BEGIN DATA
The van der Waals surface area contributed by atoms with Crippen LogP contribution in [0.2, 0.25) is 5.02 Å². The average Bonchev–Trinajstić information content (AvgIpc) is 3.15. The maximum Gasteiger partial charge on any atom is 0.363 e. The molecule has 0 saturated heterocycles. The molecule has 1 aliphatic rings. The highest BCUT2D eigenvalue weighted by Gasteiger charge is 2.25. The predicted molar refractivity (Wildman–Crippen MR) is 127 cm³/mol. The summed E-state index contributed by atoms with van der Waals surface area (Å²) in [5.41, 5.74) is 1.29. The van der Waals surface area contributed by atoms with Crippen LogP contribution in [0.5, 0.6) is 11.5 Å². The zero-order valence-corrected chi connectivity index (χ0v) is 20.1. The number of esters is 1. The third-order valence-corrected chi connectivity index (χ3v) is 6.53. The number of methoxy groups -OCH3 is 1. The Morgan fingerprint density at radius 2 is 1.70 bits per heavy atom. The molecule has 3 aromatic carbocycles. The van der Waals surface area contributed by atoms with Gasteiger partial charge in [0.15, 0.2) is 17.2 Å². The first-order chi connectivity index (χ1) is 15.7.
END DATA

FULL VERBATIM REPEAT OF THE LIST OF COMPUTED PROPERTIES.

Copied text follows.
The van der Waals surface area contributed by atoms with Crippen LogP contribution in [0.2, 0.25) is 5.02 Å². The average Bonchev–Trinajstić information content (AvgIpc) is 3.15. The maximum Gasteiger partial charge on any atom is 0.363 e. The molecule has 0 saturated heterocycles. The molecule has 1 aliphatic rings. The highest BCUT2D eigenvalue weighted by Gasteiger charge is 2.25. The predicted molar refractivity (Wildman–Crippen MR) is 127 cm³/mol. The summed E-state index contributed by atoms with van der Waals surface area (Å²) in [5.41, 5.74) is 1.29. The van der Waals surface area contributed by atoms with Crippen LogP contribution in [0.5, 0.6) is 11.5 Å². The zero-order valence-corrected chi connectivity index (χ0v) is 20.1. The number of esters is 1. The third-order valence-corrected chi connectivity index (χ3v) is 6.53. The number of methoxy groups -OCH3 is 1. The Morgan fingerprint density at radius 2 is 1.70 bits per heavy atom. The molecule has 3 aromatic carbocycles. The van der Waals surface area contributed by atoms with Gasteiger partial charge in [0.15, 0.2) is 17.2 Å². The first-order chi connectivity index (χ1) is 15.7.